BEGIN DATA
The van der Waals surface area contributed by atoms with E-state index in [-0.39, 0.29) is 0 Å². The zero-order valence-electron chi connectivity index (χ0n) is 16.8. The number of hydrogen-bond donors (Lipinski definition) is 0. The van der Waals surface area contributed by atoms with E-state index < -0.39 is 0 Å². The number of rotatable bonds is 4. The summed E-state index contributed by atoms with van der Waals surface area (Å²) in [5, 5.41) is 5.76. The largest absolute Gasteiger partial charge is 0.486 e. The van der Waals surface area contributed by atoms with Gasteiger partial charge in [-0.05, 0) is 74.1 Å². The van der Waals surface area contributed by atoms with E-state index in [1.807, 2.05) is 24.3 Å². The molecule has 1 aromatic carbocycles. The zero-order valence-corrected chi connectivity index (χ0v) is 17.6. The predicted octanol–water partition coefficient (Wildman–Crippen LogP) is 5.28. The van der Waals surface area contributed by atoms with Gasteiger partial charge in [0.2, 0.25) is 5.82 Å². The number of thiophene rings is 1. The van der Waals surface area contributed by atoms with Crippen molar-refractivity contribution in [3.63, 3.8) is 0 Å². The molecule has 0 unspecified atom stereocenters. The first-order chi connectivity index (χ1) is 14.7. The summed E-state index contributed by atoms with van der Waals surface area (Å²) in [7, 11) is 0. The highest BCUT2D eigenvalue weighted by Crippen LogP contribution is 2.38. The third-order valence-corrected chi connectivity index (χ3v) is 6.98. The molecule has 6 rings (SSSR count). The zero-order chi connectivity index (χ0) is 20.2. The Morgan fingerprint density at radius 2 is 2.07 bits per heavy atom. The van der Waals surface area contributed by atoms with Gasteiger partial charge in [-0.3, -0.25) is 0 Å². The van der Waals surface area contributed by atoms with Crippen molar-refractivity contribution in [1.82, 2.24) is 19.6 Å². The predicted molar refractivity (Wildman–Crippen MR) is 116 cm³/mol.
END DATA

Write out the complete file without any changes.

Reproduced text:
The van der Waals surface area contributed by atoms with E-state index in [-0.39, 0.29) is 0 Å². The zero-order valence-electron chi connectivity index (χ0n) is 16.8. The number of hydrogen-bond donors (Lipinski definition) is 0. The van der Waals surface area contributed by atoms with E-state index < -0.39 is 0 Å². The number of rotatable bonds is 4. The summed E-state index contributed by atoms with van der Waals surface area (Å²) in [5, 5.41) is 5.76. The largest absolute Gasteiger partial charge is 0.486 e. The van der Waals surface area contributed by atoms with Gasteiger partial charge in [-0.05, 0) is 74.1 Å². The van der Waals surface area contributed by atoms with E-state index in [1.807, 2.05) is 24.3 Å². The molecule has 1 aromatic carbocycles. The zero-order valence-corrected chi connectivity index (χ0v) is 17.6. The predicted octanol–water partition coefficient (Wildman–Crippen LogP) is 5.28. The van der Waals surface area contributed by atoms with Gasteiger partial charge in [0.2, 0.25) is 5.82 Å². The number of thiophene rings is 1. The van der Waals surface area contributed by atoms with Crippen molar-refractivity contribution in [3.63, 3.8) is 0 Å². The molecule has 0 unspecified atom stereocenters. The first-order chi connectivity index (χ1) is 14.7. The summed E-state index contributed by atoms with van der Waals surface area (Å²) in [7, 11) is 0. The highest BCUT2D eigenvalue weighted by Crippen LogP contribution is 2.38. The third-order valence-corrected chi connectivity index (χ3v) is 6.98. The molecule has 6 rings (SSSR count). The zero-order chi connectivity index (χ0) is 20.2. The Morgan fingerprint density at radius 2 is 2.07 bits per heavy atom. The van der Waals surface area contributed by atoms with Gasteiger partial charge in [-0.3, -0.25) is 0 Å². The van der Waals surface area contributed by atoms with Crippen molar-refractivity contribution in [1.82, 2.24) is 19.6 Å². The predicted molar refractivity (Wildman–Crippen MR) is 116 cm³/mol.